"The legal profession must take great care not to emulate the many occupational groups that have managed to convert licensure from a sharp weapon of public defense into blunt instrument of self-enrichment". Walter Gellhorn, "The Abuse of Occupational Licensing", University of Chicago Law Review, Volume 44 Issue 1, September of 1976.

“Because the law requires that judges no matter how corrupt, who do not act in the clear absence of jurisdiction while performing a judicial act, are immune from suit, former Judge Ciavarella will escape liability for the vast majority of his conduct in this action. This is, to be sure, against the popular will, but it is the very oath which he is alleged to have so indecently, cavalierly, baselessly and willfully violated for personal gain that requires this Court to find him immune from suit”, District Judge A. Richard Caputo in H.T., et al, v. Ciavarella, Jr, et al, Case No. 3:09-cv-00286-ARC in the U.S. District Court for the Middle District of Pennsylvania, Document 336, page 18, November 20, 2009. This is about judges who were sentencing kids to juvenile detention for kickbacks.

Friday, September 12, 2014

New York state law has no mechanisms for disqualification of disciplinary attorneys from investigating and prosecuting themselves

Time and again I myself and other people I talked with, come across a peculiar problem with reporting attorney misconduct in the state of New York, and that is reporting misconduct of attorneys who are either employed by the committees of professional conduct, or are members of such committees.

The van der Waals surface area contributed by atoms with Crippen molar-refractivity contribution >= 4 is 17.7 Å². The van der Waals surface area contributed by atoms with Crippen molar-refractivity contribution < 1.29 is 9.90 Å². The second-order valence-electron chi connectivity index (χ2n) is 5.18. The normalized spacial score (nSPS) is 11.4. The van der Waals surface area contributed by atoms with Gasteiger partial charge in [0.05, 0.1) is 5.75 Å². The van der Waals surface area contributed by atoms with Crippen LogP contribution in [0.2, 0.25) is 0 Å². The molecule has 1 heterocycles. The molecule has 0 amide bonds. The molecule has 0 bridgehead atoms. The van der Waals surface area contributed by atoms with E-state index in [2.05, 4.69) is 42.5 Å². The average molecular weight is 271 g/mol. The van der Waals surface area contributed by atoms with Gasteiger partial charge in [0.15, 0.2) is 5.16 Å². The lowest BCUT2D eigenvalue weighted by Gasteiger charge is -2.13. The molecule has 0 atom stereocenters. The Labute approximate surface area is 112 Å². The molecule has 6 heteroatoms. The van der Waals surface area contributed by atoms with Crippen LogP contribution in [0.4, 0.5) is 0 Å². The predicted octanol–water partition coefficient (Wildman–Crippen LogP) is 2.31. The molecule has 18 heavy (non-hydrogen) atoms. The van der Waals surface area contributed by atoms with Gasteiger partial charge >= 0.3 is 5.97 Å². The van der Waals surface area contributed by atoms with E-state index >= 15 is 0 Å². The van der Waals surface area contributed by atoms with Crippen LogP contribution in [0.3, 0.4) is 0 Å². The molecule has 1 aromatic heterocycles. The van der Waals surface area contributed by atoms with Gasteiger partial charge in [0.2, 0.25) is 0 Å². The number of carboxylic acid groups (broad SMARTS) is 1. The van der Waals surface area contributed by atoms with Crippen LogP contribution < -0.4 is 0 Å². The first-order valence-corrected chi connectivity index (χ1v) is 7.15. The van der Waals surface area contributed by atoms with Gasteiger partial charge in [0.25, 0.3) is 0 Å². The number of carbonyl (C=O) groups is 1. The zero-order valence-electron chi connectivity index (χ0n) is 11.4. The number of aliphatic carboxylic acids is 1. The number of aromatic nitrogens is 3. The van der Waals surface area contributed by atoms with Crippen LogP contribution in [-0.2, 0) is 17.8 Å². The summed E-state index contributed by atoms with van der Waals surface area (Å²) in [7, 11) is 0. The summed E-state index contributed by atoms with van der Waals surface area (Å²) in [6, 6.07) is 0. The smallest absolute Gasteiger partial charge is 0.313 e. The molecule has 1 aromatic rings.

In other words, there is a problem in reporting and enforcing attorney discipline against attorneys who enforce attorney discipline against other attorneys.

Attorneys who represent attorney disciplinary committees, as well as attorneys who are members of such committees and constitute super-majorities of such committees in all 4 Appellate Divisions of the State of New York, are bound by the same rules of professional conduct as any other licensed attorney in New York.

Or, at least, they should be, but they obviously are not.

In my experience, when I found out that 18 attorney members of the Committee for Professional Conduct of the 3rd Department are engaged in fraudulent conduct, specifically, filed fraudulent disciplinary charges against me, and that is after I pointed out their mistake with documentary proof based on court records, and they continued their prosecution based on fraudulent charges, I had a right to report these attorneys for misconduct.

Yet, to report them where?